2. Fraud and risk prevention

It’s no secret that payment scams are rising nowadays. And at least 18% of shoppers abandon their carts because they can’t trust a site with their financial details. 

So you want to avoid security risks that could open a floodgates to chargebacks and their ancillary headaches. Seek out a payment service provider with industry-standard security measures. From encryption, tokenization, and 3D Secure to PCI compliance, your Shopify payment method must have an excellent standing on all security touchpoints.

3. Multi-Currency support

Another crucial criterion for an ideal Shopify payment method is global availability and multi-currency support. The beauty of eCommerce is that anyone, anywhere in the world, can become your customer. Such omnipresence and global reach are why merchants love Shopify. But this becomes short-circuited if your payment provider does not support international payments. Your business can still scale even if you’re a small Shopify T-shirt store. You want to ensure your chosen service provider can grow with you.

4. Multiple payment options

Having a variety of payment instruments at checkout gives you more leverage. Instead of defaulting to popular credit/debit cards, your payment provider should give your customers a choice to pay however they want. That includes modern payment tools like digital wallets and cryptocurrency.

5. Transparency of cost

Traditionally, payment processing costs rank into three branches: set-up cost, maintenance cost, and transaction fee. Some Shopify payment options waive initial set-up fees, while others charge up to $250. Maintenance fees range from $10 to $50, while payment settlement fees are usually 1% to 5% per transaction, with a flat fee of 25¢. 

So, do your due diligence and ensure no surprising or hidden costs. Aside from the standard fees, some providers charge chargeback, statement, and cancellation fees. Know what you’re paying before onboarding the service.

6. Effortless account reconciliation and payouts

It’s not enough to process transactions. You need quick account reconciliation and funds payout to maintain a steady working capital. An ideal Shopify payment method should allow you to schedule your payouts.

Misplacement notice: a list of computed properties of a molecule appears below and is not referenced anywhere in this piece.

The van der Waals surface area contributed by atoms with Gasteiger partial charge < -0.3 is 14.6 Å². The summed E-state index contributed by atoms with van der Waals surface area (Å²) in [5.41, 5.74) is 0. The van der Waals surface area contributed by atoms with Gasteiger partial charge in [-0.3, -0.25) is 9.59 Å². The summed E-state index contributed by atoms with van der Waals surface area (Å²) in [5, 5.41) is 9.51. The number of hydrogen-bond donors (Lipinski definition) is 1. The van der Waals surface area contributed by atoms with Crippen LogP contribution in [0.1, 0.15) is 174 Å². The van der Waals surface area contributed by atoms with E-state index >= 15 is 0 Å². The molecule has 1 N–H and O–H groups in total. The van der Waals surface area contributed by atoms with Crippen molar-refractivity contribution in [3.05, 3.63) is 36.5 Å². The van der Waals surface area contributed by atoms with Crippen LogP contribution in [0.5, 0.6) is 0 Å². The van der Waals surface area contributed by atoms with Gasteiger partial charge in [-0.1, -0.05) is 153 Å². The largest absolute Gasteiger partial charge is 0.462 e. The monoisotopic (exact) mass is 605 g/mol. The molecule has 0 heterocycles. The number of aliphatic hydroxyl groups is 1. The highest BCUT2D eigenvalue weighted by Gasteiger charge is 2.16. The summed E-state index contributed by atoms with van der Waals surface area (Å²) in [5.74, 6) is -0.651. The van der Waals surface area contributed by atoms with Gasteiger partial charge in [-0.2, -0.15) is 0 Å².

With these considerations at the back of your mind, let’s walk through the best Shopify payment methods you can partner with this year and beyond.

10+ Best Shopify Payment Options You Should Know

We’ve listed the following Shopify payment gateways due to their popularity among merchants. Consider the pros and cons listed for an informed decision.

1. Shopify Payments: The simplest way to accept payments online.

Shopify payments is one of the best payment options for shopify sellers

Shopify Payments is a plug-and-play payment system that helps you accept credit cards and other popular payment methods almost immediately after you’ve signed up.

Shopify Payments integrates directly into Shopify stores, giving buyers a seamless checkout experience. It's a great option to avoid lengthy third-party integrations and keep payments and sales information together within the Shopify ecosystem. Shopify Payments also comes with Shop Pay functionality - which allows shoppers to checkout quickly using thier phone number.

Another fantastic benefit of using Shopify Payments is the service is added to your subscription plans, meaning no third-party agency for payment processing.

The interface is clean, and their rates are competitive – merchants only pay standard store subscriptions and payment processing fees. They also offer multiple payment options. Additionally, Shopify refunds the $15 chargeback fee, unlike other payment providers, if you win the dispute. However, Shopify Payments is not available in all countries. And they also do not work with businesses in specific high-risk verticals.

Pros of Shopify Payments

  • Zero third-party integrations
  • No hidden costs or set up fees
  • Set up in one click; all you have to do is turn it on
  • Customer-friendly checkout and payment processes
  • Enables popular payment methods and local currencies
  • Effective real-time tracking, with enhanced security measures

Cons of Shopify Payments

  • Available in select countries
  • Stringent chargeback and fraud policies
  • Charges a fee for third-party payment gateways
  • Subscription fee slightly higher for advanced features

2. Stripe: Financial Infrastructure for the Internet

Stripe is one of the best payment options for Shopify retailers